Center for American Progress

Building Up the Administration’s Conservation Legacy
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Building Up the Administration’s Conservation Legacy

Three actions in the past two weeks show how President Obama and Secretary of the Interior Ken Salazar are working from the ground up to build this administration’s conservation legacy.

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For many conservationists and lovers of the great outdoors, it was not obvious at first how President Barack Obama, with his urban Chicago roots, would make his mark on the vast expanse known as the public estate—national parks, national forests, monuments, and hundreds of millions of acres of lands that belong to all Americans. Despite his early trip to Grand Canyon National Park with his daughters Sasha and Malia, it seemed unlikely that this former community organizer would follow in the footsteps of President Teddy Roosevelt and prioritize protecting large areas of land for future generations.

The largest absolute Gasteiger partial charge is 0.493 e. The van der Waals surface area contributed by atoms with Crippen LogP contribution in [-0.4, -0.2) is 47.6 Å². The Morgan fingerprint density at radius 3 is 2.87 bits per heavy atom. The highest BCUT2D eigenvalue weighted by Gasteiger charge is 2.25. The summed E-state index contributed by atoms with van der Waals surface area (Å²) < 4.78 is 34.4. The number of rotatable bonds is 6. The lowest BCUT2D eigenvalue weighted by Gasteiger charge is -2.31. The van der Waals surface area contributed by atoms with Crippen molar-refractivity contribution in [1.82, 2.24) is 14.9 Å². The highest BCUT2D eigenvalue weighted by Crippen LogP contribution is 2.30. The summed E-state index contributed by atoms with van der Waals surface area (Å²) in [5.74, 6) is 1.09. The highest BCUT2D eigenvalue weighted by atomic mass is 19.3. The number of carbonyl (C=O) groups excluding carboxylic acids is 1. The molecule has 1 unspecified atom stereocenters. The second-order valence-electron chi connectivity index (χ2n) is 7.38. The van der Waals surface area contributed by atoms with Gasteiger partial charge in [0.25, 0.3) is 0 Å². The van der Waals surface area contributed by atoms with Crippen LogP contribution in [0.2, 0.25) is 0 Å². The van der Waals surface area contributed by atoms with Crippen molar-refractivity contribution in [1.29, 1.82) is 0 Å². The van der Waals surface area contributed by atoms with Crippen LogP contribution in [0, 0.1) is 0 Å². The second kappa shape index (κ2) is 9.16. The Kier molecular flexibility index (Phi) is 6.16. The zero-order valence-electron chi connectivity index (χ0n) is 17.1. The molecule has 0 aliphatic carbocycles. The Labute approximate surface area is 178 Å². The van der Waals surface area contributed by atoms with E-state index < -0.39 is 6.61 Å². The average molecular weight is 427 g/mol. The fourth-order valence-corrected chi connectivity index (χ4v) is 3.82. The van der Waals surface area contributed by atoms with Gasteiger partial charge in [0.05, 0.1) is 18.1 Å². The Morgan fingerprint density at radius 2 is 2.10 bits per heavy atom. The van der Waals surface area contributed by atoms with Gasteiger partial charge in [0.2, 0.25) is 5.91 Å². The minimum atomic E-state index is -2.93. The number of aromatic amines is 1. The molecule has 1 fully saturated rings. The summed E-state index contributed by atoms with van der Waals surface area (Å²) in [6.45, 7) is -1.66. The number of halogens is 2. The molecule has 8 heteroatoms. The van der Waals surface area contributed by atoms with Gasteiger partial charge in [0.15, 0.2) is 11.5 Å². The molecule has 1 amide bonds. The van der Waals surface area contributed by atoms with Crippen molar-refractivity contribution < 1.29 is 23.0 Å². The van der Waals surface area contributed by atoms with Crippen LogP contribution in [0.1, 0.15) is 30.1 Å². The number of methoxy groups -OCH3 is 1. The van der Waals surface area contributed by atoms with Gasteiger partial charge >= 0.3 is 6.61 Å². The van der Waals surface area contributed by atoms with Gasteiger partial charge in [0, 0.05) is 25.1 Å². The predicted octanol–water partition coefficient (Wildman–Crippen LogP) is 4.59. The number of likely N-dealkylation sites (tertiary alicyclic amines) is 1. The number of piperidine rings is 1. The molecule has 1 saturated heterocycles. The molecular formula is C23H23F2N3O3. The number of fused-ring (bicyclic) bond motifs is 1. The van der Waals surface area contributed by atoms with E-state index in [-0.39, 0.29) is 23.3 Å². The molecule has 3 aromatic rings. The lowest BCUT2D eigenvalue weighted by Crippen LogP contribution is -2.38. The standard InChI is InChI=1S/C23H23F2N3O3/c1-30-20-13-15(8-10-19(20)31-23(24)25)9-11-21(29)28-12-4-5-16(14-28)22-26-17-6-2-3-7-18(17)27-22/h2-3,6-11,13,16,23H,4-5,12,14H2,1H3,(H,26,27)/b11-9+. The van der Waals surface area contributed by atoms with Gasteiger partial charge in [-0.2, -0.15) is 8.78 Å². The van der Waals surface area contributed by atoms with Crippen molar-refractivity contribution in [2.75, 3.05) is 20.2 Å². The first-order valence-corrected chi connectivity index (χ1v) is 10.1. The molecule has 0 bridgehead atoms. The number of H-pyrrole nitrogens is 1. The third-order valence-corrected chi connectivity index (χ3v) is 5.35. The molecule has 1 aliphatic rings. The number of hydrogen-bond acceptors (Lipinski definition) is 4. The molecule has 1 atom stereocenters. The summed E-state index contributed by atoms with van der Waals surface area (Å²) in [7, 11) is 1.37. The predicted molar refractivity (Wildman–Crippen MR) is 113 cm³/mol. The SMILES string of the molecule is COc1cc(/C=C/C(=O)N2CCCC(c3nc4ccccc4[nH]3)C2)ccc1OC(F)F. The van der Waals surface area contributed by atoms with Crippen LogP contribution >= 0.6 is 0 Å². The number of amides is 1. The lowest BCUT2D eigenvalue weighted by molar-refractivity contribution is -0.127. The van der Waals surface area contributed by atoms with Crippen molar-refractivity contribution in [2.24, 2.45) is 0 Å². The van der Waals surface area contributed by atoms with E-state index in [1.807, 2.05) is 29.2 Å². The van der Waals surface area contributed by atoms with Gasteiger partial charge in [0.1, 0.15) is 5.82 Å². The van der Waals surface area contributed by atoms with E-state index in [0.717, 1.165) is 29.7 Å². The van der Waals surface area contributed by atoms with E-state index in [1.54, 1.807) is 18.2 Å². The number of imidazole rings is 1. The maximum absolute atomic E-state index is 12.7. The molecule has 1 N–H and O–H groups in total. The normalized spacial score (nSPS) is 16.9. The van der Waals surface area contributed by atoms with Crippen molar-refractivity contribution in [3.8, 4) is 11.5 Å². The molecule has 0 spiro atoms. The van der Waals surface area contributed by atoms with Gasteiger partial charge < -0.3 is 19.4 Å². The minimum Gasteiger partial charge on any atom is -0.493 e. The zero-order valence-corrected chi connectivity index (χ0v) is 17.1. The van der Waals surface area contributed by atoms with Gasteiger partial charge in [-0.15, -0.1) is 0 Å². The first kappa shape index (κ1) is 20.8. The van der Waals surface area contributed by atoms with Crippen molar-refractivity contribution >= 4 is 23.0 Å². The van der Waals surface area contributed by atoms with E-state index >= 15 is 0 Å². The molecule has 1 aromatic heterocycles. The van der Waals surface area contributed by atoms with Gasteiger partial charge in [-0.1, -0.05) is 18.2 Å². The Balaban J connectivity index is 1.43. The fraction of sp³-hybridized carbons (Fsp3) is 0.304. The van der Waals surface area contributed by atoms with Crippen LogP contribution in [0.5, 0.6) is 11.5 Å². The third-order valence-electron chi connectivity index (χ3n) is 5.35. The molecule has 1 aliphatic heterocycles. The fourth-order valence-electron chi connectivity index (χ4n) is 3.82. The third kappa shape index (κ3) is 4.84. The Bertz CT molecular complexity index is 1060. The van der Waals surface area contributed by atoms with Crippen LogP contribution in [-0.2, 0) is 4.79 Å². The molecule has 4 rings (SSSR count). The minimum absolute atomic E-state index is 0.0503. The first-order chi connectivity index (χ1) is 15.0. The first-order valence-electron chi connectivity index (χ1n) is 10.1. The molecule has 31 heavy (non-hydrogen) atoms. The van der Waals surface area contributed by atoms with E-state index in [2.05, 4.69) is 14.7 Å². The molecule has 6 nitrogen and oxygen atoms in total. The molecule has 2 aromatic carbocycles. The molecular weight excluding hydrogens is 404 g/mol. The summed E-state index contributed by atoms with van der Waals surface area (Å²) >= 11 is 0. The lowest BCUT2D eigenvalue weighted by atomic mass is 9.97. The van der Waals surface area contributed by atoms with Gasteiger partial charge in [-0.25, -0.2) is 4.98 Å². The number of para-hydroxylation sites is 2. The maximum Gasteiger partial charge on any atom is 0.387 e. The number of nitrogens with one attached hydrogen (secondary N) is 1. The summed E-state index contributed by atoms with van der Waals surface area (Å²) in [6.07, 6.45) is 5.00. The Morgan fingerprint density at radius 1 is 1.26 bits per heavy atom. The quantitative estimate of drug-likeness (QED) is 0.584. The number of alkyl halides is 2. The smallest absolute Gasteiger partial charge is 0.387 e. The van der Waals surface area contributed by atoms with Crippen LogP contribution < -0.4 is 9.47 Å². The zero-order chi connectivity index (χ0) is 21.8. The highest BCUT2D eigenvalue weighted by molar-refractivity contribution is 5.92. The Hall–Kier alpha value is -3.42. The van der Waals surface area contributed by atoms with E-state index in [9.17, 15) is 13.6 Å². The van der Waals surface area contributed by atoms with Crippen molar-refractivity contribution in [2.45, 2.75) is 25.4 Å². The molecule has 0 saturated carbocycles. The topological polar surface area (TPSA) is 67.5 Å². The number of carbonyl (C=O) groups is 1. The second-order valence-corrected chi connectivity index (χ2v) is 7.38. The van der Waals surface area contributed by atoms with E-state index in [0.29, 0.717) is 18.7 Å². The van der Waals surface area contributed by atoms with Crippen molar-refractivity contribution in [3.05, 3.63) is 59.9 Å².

But three actions in the past two weeks show how President Obama and Secretary of the Interior Ken Salazar are working from the ground up to build this administration’s conservation legacy: the designation of Fort Monroe as a national monument, a new proposal for solar energy development on public lands, and recent plans to protect the Grand Canyon from mining development.

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